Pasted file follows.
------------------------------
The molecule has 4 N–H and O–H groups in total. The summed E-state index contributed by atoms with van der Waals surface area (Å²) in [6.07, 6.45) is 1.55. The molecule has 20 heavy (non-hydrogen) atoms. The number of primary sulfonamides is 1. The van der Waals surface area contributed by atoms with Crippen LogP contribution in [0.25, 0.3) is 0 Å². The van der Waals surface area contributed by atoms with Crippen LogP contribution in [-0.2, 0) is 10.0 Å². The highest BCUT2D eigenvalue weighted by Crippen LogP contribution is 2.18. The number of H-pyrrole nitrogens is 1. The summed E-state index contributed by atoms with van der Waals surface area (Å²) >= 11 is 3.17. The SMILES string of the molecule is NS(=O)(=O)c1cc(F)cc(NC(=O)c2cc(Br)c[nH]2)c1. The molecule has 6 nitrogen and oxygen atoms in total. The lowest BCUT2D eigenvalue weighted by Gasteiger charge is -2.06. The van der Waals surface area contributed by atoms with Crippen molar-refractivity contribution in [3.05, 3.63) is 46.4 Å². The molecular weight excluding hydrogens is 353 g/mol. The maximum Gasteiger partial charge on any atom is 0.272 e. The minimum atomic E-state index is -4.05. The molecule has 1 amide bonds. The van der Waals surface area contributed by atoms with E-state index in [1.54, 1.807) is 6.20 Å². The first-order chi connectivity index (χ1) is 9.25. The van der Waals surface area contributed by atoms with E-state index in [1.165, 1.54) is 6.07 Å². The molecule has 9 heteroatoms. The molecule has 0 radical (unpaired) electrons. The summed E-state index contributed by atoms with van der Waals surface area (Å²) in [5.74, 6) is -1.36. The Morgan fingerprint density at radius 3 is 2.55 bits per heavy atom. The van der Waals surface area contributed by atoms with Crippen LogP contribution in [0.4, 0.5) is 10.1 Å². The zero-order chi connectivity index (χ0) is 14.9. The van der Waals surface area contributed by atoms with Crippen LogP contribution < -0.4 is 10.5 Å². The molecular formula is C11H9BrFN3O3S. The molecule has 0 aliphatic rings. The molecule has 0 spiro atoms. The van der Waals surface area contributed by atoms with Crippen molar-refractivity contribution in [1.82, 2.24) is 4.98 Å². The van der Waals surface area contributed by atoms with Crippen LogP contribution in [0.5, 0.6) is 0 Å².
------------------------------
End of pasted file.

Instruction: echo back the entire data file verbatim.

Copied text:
The molecule has 4 N–H and O–H groups in total. The summed E-state index contributed by atoms with van der Waals surface area (Å²) in [6.07, 6.45) is 1.55. The molecule has 20 heavy (non-hydrogen) atoms. The number of primary sulfonamides is 1. The van der Waals surface area contributed by atoms with Crippen LogP contribution in [0.25, 0.3) is 0 Å². The van der Waals surface area contributed by atoms with Crippen LogP contribution in [-0.2, 0) is 10.0 Å². The highest BCUT2D eigenvalue weighted by Crippen LogP contribution is 2.18. The number of H-pyrrole nitrogens is 1. The summed E-state index contributed by atoms with van der Waals surface area (Å²) >= 11 is 3.17. The SMILES string of the molecule is NS(=O)(=O)c1cc(F)cc(NC(=O)c2cc(Br)c[nH]2)c1. The molecule has 6 nitrogen and oxygen atoms in total. The lowest BCUT2D eigenvalue weighted by Gasteiger charge is -2.06. The van der Waals surface area contributed by atoms with Crippen molar-refractivity contribution in [3.05, 3.63) is 46.4 Å². The molecular weight excluding hydrogens is 353 g/mol. The maximum Gasteiger partial charge on any atom is 0.272 e. The minimum atomic E-state index is -4.05. The molecule has 1 amide bonds. The van der Waals surface area contributed by atoms with E-state index in [1.54, 1.807) is 6.20 Å². The first-order chi connectivity index (χ1) is 9.25. The van der Waals surface area contributed by atoms with E-state index in [1.165, 1.54) is 6.07 Å². The molecule has 9 heteroatoms. The molecule has 0 radical (unpaired) electrons. The summed E-state index contributed by atoms with van der Waals surface area (Å²) in [5.74, 6) is -1.36. The Morgan fingerprint density at radius 3 is 2.55 bits per heavy atom. The van der Waals surface area contributed by atoms with Crippen LogP contribution in [0.4, 0.5) is 10.1 Å². The zero-order chi connectivity index (χ0) is 14.9. The van der Waals surface area contributed by atoms with Crippen LogP contribution < -0.4 is 10.5 Å². The molecular formula is C11H9BrFN3O3S. The molecule has 0 aliphatic rings. The molecule has 0 spiro atoms. The van der Waals surface area contributed by atoms with Crippen molar-refractivity contribution in [1.82, 2.24) is 4.98 Å². The van der Waals surface area contributed by atoms with Crippen LogP contribution in [0.5, 0.6) is 0 Å².